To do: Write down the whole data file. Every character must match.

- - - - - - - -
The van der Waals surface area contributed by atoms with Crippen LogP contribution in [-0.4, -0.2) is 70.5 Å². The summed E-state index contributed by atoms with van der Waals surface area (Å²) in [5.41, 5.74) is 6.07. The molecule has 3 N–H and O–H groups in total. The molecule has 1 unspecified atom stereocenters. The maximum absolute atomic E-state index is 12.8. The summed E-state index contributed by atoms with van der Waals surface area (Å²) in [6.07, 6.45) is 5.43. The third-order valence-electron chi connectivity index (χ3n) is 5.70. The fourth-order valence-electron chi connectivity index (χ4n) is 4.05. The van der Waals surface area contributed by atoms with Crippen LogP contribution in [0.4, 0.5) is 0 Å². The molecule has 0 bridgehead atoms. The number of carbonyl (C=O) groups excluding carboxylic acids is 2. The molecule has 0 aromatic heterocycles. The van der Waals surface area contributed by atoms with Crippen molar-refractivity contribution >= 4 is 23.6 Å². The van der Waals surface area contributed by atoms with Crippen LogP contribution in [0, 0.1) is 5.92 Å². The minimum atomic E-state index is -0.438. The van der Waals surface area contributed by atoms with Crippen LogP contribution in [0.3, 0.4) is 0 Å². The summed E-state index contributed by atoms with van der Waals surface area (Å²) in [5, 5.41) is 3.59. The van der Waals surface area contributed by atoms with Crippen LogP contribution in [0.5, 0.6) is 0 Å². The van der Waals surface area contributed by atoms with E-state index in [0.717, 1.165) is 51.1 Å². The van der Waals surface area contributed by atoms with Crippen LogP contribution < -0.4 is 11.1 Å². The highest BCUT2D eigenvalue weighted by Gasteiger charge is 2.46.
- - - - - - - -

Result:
The van der Waals surface area contributed by atoms with Crippen LogP contribution in [-0.4, -0.2) is 70.5 Å². The summed E-state index contributed by atoms with van der Waals surface area (Å²) in [5.41, 5.74) is 6.07. The molecule has 3 N–H and O–H groups in total. The molecule has 1 unspecified atom stereocenters. The maximum absolute atomic E-state index is 12.8. The summed E-state index contributed by atoms with van der Waals surface area (Å²) in [6.07, 6.45) is 5.43. The third-order valence-electron chi connectivity index (χ3n) is 5.70. The fourth-order valence-electron chi connectivity index (χ4n) is 4.05. The van der Waals surface area contributed by atoms with Crippen LogP contribution in [0.4, 0.5) is 0 Å². The molecule has 0 bridgehead atoms. The number of carbonyl (C=O) groups excluding carboxylic acids is 2. The molecule has 0 aromatic heterocycles. The van der Waals surface area contributed by atoms with Crippen molar-refractivity contribution >= 4 is 23.6 Å². The van der Waals surface area contributed by atoms with Crippen LogP contribution in [0, 0.1) is 5.92 Å². The minimum atomic E-state index is -0.438. The van der Waals surface area contributed by atoms with Crippen LogP contribution in [0.3, 0.4) is 0 Å². The summed E-state index contributed by atoms with van der Waals surface area (Å²) in [5, 5.41) is 3.59. The van der Waals surface area contributed by atoms with Crippen LogP contribution in [0.5, 0.6) is 0 Å². The van der Waals surface area contributed by atoms with E-state index in [0.717, 1.165) is 51.1 Å². The van der Waals surface area contributed by atoms with Crippen LogP contribution < -0.4 is 11.1 Å². The highest BCUT2D eigenvalue weighted by Gasteiger charge is 2.46.